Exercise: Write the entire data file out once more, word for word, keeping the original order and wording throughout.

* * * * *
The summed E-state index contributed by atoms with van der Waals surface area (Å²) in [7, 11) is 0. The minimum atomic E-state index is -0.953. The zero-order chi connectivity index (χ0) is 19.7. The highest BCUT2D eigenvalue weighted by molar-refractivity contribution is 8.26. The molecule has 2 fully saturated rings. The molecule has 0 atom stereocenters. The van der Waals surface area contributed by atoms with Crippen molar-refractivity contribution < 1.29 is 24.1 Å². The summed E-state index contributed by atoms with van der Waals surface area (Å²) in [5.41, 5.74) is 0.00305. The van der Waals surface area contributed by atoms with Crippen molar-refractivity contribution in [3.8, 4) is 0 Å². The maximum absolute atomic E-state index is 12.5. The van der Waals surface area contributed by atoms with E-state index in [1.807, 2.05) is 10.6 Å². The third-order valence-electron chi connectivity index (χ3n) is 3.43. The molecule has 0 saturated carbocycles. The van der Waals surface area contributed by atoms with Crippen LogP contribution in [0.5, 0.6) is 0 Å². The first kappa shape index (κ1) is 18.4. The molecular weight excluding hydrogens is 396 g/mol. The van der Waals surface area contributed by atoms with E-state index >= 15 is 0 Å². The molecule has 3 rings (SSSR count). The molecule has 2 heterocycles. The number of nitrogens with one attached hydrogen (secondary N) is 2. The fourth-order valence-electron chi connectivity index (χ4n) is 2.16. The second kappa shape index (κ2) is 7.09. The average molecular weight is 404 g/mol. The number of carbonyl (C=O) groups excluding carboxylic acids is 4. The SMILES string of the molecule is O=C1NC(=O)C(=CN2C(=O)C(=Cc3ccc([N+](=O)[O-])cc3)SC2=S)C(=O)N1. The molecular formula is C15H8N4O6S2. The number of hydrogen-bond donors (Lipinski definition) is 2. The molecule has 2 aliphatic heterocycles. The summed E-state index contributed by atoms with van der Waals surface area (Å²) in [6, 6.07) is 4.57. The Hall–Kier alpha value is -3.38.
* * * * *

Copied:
The summed E-state index contributed by atoms with van der Waals surface area (Å²) in [7, 11) is 0. The minimum atomic E-state index is -0.953. The zero-order chi connectivity index (χ0) is 19.7. The highest BCUT2D eigenvalue weighted by molar-refractivity contribution is 8.26. The molecule has 2 fully saturated rings. The molecule has 0 atom stereocenters. The van der Waals surface area contributed by atoms with Crippen molar-refractivity contribution < 1.29 is 24.1 Å². The summed E-state index contributed by atoms with van der Waals surface area (Å²) in [5.41, 5.74) is 0.00305. The van der Waals surface area contributed by atoms with Crippen molar-refractivity contribution in [3.8, 4) is 0 Å². The maximum absolute atomic E-state index is 12.5. The van der Waals surface area contributed by atoms with E-state index in [1.807, 2.05) is 10.6 Å². The third-order valence-electron chi connectivity index (χ3n) is 3.43. The molecule has 0 saturated carbocycles. The van der Waals surface area contributed by atoms with Crippen LogP contribution in [0.5, 0.6) is 0 Å². The first kappa shape index (κ1) is 18.4. The molecular weight excluding hydrogens is 396 g/mol. The van der Waals surface area contributed by atoms with E-state index >= 15 is 0 Å². The molecule has 3 rings (SSSR count). The molecule has 2 heterocycles. The number of nitrogens with one attached hydrogen (secondary N) is 2. The fourth-order valence-electron chi connectivity index (χ4n) is 2.16. The second kappa shape index (κ2) is 7.09. The average molecular weight is 404 g/mol. The number of carbonyl (C=O) groups excluding carboxylic acids is 4. The SMILES string of the molecule is O=C1NC(=O)C(=CN2C(=O)C(=Cc3ccc([N+](=O)[O-])cc3)SC2=S)C(=O)N1. The molecular formula is C15H8N4O6S2. The number of hydrogen-bond donors (Lipinski definition) is 2. The molecule has 2 aliphatic heterocycles. The summed E-state index contributed by atoms with van der Waals surface area (Å²) in [6, 6.07) is 4.57. The Hall–Kier alpha value is -3.38.